The Great Gildersleeve: Gildy's New Car / Leroy Has the Flu / Gildy Needs a Hobby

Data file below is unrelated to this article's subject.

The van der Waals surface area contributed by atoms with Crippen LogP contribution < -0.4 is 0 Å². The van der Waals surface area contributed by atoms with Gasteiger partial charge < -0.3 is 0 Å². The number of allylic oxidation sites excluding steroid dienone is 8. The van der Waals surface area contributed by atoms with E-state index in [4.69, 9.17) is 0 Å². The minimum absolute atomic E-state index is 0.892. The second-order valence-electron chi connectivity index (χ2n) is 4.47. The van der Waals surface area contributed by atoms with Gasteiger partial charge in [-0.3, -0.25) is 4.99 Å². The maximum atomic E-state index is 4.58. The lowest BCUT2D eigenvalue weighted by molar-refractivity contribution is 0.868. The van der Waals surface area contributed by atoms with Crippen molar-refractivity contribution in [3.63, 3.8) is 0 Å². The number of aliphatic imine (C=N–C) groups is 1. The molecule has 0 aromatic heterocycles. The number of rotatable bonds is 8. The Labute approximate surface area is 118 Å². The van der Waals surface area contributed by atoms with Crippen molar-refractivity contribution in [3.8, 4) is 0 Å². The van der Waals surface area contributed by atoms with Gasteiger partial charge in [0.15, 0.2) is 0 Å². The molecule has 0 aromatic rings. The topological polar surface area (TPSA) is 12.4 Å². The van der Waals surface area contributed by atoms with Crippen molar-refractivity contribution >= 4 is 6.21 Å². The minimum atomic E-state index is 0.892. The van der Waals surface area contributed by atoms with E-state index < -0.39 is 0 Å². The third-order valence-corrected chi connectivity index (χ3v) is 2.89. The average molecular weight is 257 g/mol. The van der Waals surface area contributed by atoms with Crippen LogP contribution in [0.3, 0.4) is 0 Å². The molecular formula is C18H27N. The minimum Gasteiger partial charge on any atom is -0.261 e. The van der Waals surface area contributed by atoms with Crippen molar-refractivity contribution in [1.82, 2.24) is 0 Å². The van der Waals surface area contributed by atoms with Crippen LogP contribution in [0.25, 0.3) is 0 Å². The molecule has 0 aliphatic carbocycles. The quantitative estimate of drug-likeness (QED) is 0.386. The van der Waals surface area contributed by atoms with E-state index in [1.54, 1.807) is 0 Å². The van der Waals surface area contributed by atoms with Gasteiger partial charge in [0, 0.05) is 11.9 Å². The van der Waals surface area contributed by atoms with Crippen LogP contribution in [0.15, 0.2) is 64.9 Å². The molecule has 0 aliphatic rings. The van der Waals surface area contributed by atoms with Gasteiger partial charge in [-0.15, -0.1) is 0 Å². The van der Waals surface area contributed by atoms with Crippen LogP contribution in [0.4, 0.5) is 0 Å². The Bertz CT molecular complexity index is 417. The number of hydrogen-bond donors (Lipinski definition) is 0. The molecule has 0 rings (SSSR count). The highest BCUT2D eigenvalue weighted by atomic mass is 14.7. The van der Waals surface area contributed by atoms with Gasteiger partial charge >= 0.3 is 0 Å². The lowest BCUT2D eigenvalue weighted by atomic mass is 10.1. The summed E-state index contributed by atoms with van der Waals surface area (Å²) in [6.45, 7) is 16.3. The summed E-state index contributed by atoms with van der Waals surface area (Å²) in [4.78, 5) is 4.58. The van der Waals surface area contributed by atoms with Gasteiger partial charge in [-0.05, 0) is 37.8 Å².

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The Great Gildersleeve (1941--1957), initially written by Leonard Lewis Levinson, was one of broadcast history's earliest spin-off programs. Built around Throckmorton Philharmonic Gildersleeve, a character who had been a staple on the classic radio situation comedy Fibber McGee and Molly, first introduced on Oct. 3, 1939, ep. #216. The Great Gildersleeve enjoyed its greatest success in the 1940s. Actor Harold Peary played the character during its transition from the parent show into the spin-off and later in a quartet of feature films released at the height of the show's popularity. On Fibber McGee and Molly, Peary's Gildersleeve was a pompous windbag who became a consistent McGee nemesis. "You're a haa-aa-aa-aard man, McGee!" became a Gildersleeve catchphrase. The character was given several conflicting first names on Fibber McGee and Molly, and on one episode his middle name was revealed as Philharmonic. Gildy admits as much at the end of "Gildersleeve's Diary" on the Fibber McGee and Molly series (Oct. 22, 1940). He soon became so popular that Kraft Foods—looking primarily to promote its Parkay margarine spread — sponsored a new series with Peary's Gildersleeve as the central, slightly softened and slightly befuddled focus of a lively new family. Premiering on August 31, 1941, The Great Gildersleeve moved the title character from the McGees' Wistful Vista to Summerfield, where Gildersleeve now oversaw his late brother-in-law's estate and took on the rearing of his orphaned niece and nephew, Marjorie (originally played by Lurene Tuttle and followed by Louise Erickson and Mary Lee Robb) and Leroy Forester (Walter Tetley). The household also included a cook named Birdie. Curiously, while Gildersleeve had occasionally spoken of his (never-present) wife in some Fibber episodes, in his own series the character was a confirmed bachelor. In a striking forerunner to such later television hits as Bachelor Father and Family Affair, both of which are centered on well-to-do uncles taking in their deceased siblings' children, Gildersleeve was a bachelor raising two children while, at first, administering a girdle manufacturing company ("If you want a better corset, of course, it's a Gildersleeve") and then for the bulk of the show's run, serving as Summerfield's water commissioner, between time with the ladies and nights with the boys. The Great Gildersleeve may have been the first broadcast show to be centered on a single parent balancing child-rearing, work, and a social life, done with taste and genuine wit, often at the expense of Gildersleeve's now slightly understated pomposity. Many of the original episodes were co-written by John Whedon, father of Tom Whedon (who wrote The Golden Girls), and grandfather of Deadwood scripter Zack Whedon and Joss Whedon (creator of Buffy the Vampire Slayer, Firefly and Dr. Horrible's Sing-Along Blog). The key to the show was Peary, whose booming voice and facility with moans, groans, laughs, shudders and inflection was as close to body language and facial suggestion as a voice could get. Peary was so effective, and Gildersleeve became so familiar a character, that he was referenced and satirized periodically in other comedies and in a few cartoons. http://en.wikipedia.org/wiki/Great_Gildersleeve